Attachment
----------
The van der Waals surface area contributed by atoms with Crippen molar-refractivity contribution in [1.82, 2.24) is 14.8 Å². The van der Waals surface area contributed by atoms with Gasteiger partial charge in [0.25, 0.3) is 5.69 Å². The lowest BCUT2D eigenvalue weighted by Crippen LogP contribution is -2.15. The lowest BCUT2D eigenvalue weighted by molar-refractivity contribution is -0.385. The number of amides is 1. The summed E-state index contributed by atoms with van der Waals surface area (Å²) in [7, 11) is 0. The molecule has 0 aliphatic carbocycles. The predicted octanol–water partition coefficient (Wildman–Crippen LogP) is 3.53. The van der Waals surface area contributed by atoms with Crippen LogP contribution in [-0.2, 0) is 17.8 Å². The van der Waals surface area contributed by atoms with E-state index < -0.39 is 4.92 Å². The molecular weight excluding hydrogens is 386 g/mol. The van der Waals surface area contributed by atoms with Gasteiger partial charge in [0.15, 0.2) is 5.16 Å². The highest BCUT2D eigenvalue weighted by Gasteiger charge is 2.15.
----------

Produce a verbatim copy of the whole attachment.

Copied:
The van der Waals surface area contributed by atoms with Crippen molar-refractivity contribution in [1.82, 2.24) is 14.8 Å². The van der Waals surface area contributed by atoms with Gasteiger partial charge in [0.25, 0.3) is 5.69 Å². The lowest BCUT2D eigenvalue weighted by Crippen LogP contribution is -2.15. The lowest BCUT2D eigenvalue weighted by molar-refractivity contribution is -0.385. The number of amides is 1. The summed E-state index contributed by atoms with van der Waals surface area (Å²) in [7, 11) is 0. The molecule has 0 aliphatic carbocycles. The predicted octanol–water partition coefficient (Wildman–Crippen LogP) is 3.53. The van der Waals surface area contributed by atoms with Crippen LogP contribution in [-0.2, 0) is 17.8 Å². The van der Waals surface area contributed by atoms with E-state index < -0.39 is 4.92 Å². The molecular weight excluding hydrogens is 386 g/mol. The van der Waals surface area contributed by atoms with Gasteiger partial charge in [0.15, 0.2) is 5.16 Å². The highest BCUT2D eigenvalue weighted by Gasteiger charge is 2.15.